23
ott
14

Rationality and Irrationality in Government – Video and audio – Cass Sunstein

What impact is behavioural science having on politics and business? Simplified disclosure, default rules, social norms, and ‘choice architecture’ are all being used to steer people in specific directions. Are these ‘nudges’ improving our decisions? Are they offsetting irrational behaviour? Cass Sunstein, author of Nudge and the previous Administrator of the White House Office of Information and Regulatory Affairs in the Obama administration will discuss these new policies and the question they raise about freedom of choice. 

Cass Sunstein (@CassSunstein) is the Robert Walmsley University Professor at Harvard Law School. 

Source: www.lse.ac.uk

See on Scoop.itBounded Rationality and Beyond

22
ott
14

What We Mean When We Say ‘I Did Something I Didn’t Want to Do’ | Big Think

One way to understand a nudge—a government policy that inclines you to make a particular choice, often without your awareness—is that it makes it easier for you to do what you really would have wanted despite your fallible human nature. But how do you know what you really want? You want to lose weight but you had that candy bar instead of an apple. You want to save money but you went ahead and ordered that new Kindle even though your old one still works. You want to recycle but you threw that plastic bottle in the trash. Familiar as it is, the sense that I did something that I didn’t want to do is quite strange. After all, you did it. That’s good evidence you wanted to. Your argument that you didn’t suggests that you have a true self which was temporarily overruled by a lesser version of you. How do you know that the regretful one is the real you? Wanting to perfect yourself is all well and good, as D.H. Lawrence once wrote, but “every man as long as he remains alive is in himself a multitude of conflicting men.” Which of these do you choose to perfect, at the expense of every other?”

Behavioral economists, and the officials who use their work to make laws and rules, have often described this sense of wanting one thing but doing another as a failure to understand that the future is as real as the present. The problem is supposed to be that your emotions and biases make you see the moment today as more important than the years to come. Thus, you have regrets because you “discount the future” in a moment of weakness, and then see your mistake when your head is clear. Many behavioral interventions (like this one) are designed to make the future feel as important as the present. The assumption here is that the you who is future-oriented is a better, truer version of you.

Source: bigthink.com

See on Scoop.itBounded Rationality and Beyond

22
ott
14

Fighting Ebola Means Managing Fear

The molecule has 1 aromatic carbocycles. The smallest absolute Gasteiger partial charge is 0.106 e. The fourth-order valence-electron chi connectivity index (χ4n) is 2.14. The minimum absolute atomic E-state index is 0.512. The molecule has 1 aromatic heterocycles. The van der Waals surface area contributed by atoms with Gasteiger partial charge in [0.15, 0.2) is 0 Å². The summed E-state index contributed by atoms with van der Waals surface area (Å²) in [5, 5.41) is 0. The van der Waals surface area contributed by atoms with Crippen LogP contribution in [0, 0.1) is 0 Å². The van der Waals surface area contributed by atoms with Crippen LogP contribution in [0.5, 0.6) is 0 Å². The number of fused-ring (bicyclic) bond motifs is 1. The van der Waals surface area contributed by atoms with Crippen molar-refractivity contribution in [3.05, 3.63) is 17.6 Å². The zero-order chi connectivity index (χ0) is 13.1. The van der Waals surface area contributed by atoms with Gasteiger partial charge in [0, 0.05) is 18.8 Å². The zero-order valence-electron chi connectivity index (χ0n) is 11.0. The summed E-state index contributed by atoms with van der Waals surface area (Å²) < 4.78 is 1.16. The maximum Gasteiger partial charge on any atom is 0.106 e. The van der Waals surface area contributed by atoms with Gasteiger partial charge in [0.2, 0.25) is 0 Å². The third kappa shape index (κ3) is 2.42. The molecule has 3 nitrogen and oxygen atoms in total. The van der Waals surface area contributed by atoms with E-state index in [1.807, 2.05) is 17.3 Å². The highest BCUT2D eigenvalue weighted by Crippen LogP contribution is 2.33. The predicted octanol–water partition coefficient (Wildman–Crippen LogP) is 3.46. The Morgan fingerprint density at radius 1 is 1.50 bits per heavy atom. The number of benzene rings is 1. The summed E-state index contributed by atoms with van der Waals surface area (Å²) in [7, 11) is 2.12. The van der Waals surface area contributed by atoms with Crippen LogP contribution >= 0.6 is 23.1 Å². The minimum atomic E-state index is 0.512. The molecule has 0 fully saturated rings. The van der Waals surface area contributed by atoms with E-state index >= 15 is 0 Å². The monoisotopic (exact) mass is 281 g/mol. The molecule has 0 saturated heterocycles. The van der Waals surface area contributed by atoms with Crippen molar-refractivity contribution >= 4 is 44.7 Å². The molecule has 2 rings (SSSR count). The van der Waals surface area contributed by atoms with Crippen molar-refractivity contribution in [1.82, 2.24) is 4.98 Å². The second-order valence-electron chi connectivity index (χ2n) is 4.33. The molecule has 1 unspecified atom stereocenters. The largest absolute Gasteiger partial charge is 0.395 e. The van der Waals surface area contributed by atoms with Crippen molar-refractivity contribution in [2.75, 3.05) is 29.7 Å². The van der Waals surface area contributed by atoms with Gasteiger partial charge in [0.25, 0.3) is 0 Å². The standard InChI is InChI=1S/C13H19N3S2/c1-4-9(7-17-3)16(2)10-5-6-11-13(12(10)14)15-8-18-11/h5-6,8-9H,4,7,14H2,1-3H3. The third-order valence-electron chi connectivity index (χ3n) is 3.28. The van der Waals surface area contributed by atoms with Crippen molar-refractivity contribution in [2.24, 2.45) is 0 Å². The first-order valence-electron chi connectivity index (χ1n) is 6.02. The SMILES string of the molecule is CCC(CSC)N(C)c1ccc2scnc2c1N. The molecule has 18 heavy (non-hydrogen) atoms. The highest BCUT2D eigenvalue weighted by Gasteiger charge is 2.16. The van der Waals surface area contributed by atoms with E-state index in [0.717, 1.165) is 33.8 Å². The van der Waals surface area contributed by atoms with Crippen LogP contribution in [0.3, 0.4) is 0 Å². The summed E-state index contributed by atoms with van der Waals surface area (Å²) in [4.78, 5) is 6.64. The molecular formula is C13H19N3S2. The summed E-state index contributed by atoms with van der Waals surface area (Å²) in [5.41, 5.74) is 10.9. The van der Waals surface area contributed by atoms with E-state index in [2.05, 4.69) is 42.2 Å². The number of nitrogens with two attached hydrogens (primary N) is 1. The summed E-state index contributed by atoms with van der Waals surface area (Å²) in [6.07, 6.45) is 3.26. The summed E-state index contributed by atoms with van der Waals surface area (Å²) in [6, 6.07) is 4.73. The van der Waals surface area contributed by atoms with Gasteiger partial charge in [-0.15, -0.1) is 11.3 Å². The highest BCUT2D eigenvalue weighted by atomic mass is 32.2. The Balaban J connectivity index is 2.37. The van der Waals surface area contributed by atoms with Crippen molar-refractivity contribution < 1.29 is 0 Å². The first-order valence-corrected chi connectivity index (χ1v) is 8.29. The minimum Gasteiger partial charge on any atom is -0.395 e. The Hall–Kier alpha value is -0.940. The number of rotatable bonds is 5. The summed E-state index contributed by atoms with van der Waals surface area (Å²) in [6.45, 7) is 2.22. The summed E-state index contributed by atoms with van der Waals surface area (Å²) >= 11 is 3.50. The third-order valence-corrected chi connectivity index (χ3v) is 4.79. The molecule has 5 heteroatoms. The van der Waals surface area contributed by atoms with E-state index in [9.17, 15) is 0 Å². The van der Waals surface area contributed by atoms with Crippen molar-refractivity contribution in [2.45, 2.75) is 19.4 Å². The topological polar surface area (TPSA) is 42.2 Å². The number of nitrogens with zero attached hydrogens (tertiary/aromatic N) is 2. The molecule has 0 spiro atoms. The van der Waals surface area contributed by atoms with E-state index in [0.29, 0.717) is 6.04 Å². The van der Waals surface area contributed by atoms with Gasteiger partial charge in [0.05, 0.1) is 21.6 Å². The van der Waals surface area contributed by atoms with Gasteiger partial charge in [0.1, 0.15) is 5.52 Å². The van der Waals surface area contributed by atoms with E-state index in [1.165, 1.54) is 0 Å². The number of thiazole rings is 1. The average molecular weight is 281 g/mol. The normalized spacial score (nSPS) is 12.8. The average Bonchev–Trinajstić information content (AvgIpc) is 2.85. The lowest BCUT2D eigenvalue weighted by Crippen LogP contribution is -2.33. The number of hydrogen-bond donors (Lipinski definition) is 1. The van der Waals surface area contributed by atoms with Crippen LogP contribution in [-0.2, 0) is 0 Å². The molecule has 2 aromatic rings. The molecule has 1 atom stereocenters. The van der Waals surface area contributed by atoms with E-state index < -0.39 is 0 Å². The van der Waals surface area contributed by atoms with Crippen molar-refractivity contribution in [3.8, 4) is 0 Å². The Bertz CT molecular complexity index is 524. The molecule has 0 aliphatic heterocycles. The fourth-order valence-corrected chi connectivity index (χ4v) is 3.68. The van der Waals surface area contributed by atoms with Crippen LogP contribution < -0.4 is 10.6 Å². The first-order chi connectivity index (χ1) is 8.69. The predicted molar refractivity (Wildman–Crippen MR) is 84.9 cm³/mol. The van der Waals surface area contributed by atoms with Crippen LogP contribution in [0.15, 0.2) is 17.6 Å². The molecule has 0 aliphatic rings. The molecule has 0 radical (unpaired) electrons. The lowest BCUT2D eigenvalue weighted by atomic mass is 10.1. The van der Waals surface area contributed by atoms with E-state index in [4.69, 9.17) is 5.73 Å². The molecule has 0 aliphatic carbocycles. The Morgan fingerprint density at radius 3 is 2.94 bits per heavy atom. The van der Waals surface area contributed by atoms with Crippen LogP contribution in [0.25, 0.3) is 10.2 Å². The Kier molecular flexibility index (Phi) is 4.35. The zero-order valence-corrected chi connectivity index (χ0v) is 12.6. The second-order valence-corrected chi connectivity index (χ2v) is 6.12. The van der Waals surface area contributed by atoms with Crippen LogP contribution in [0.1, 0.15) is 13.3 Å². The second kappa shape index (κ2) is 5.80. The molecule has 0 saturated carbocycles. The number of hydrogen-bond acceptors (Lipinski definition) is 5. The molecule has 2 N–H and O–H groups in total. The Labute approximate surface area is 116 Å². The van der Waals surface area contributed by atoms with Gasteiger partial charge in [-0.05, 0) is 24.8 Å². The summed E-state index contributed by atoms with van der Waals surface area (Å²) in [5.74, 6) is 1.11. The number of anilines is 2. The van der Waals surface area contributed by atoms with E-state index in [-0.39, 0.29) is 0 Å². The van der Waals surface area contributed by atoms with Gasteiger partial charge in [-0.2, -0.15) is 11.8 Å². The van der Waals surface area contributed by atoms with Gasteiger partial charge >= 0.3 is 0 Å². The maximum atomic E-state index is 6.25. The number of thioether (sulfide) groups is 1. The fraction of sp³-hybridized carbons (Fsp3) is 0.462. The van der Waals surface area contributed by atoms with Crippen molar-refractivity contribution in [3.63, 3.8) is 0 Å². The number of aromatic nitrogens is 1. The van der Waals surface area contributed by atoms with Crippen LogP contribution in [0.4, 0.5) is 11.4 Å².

The worst-ever outbreak of Ebola — a hemorrhagic fever that has in the past killed nine out of 10 people that contract it — is raging through the West African countries of Guinea, Liberia, and Sierra Leone, with consequences so dire that the Liberian Minister of Defense characterized it as “… spreading like wildfire, devouring everything in its path.”

In this so-called Hot Zone, a term made famous by the 1994 book, more than 2,000 Africans of all ages and from various socioeconomic backgrounds have already died, and the World Health Organization estimates that as many as 20,000 fatalities might occur before the epidemic is contained. Both the U.S. Center for Disease Control’s head, Tom Frieden, and the operations director of Doctors without Borders, Bart Janssens, have described the situation as “out of control.”

One reason why it has been so difficult to tackle the Ebola crisis is fear, which prevents healthcare workers from grappling effectively with the situation. Fear can hobble an organization; for instance, recent research shows that at Nokia, fear led to paralysis, isolating the headquarters from the marketplace and rendering it unable to respond to a fast-changing situation.

Source: blogs.hbr.org

See on Scoop.itBounded Rationality and Beyond

21
ott
14

Behavioural economics: How to ‘nudge’ customers and influence people

Behavioural economics posits that all behaviour, including in business, is shaped by irrational and unconscious influences.

Behavioural economics posits that all human behaviour, including in business, is shaped by irrational and unconscious influences, such as bias, social pressure and cognitive inertia. The notion of psychology as a driver of economic action is not new: As an academic discipline behavioural economics dates back to the 1970s, and the foundational principle back at least to Adam Smith’sThe Theory of Moral Sentiments Behavioural economics has, however, only in recent years found widespread currency within the business world, spurred by a plethora of bestsellers, including Thinking Fast and Slow (2011) by Daniel Kahneman and Predictably Irrational (2oo8) by Dan Ariely.